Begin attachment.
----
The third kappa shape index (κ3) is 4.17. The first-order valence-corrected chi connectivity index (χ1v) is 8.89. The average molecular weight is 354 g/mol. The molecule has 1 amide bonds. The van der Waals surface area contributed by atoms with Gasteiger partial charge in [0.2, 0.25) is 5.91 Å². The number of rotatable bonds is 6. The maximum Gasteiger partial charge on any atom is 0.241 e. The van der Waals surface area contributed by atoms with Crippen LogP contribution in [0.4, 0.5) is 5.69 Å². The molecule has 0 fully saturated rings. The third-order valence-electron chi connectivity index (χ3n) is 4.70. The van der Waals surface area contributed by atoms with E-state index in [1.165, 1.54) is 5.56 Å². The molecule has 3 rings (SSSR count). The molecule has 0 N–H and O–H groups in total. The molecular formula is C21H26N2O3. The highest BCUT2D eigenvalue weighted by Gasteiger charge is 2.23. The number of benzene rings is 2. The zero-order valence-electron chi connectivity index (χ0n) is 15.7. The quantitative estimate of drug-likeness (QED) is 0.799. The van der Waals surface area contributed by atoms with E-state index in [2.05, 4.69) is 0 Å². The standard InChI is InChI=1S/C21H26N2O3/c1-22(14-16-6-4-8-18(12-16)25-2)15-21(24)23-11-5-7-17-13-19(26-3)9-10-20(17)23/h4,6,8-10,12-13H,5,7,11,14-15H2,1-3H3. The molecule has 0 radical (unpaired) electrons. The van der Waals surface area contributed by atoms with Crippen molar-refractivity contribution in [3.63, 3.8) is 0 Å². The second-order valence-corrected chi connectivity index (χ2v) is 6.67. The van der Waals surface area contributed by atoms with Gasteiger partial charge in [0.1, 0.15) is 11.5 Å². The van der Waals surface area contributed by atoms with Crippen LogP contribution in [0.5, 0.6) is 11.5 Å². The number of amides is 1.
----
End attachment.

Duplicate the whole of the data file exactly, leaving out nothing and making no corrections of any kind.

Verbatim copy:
The third kappa shape index (κ3) is 4.17. The first-order valence-corrected chi connectivity index (χ1v) is 8.89. The average molecular weight is 354 g/mol. The molecule has 1 amide bonds. The van der Waals surface area contributed by atoms with Gasteiger partial charge in [0.2, 0.25) is 5.91 Å². The number of rotatable bonds is 6. The maximum Gasteiger partial charge on any atom is 0.241 e. The van der Waals surface area contributed by atoms with Crippen LogP contribution in [0.4, 0.5) is 5.69 Å². The molecule has 0 fully saturated rings. The third-order valence-electron chi connectivity index (χ3n) is 4.70. The van der Waals surface area contributed by atoms with E-state index in [1.165, 1.54) is 5.56 Å². The molecule has 3 rings (SSSR count). The molecule has 0 N–H and O–H groups in total. The molecular formula is C21H26N2O3. The highest BCUT2D eigenvalue weighted by Gasteiger charge is 2.23. The number of benzene rings is 2. The zero-order valence-electron chi connectivity index (χ0n) is 15.7. The quantitative estimate of drug-likeness (QED) is 0.799. The van der Waals surface area contributed by atoms with E-state index in [2.05, 4.69) is 0 Å². The standard InChI is InChI=1S/C21H26N2O3/c1-22(14-16-6-4-8-18(12-16)25-2)15-21(24)23-11-5-7-17-13-19(26-3)9-10-20(17)23/h4,6,8-10,12-13H,5,7,11,14-15H2,1-3H3. The molecule has 0 radical (unpaired) electrons. The van der Waals surface area contributed by atoms with Crippen molar-refractivity contribution in [3.63, 3.8) is 0 Å². The second-order valence-corrected chi connectivity index (χ2v) is 6.67. The van der Waals surface area contributed by atoms with Gasteiger partial charge in [0.1, 0.15) is 11.5 Å². The van der Waals surface area contributed by atoms with Crippen LogP contribution in [0.5, 0.6) is 11.5 Å². The number of amides is 1.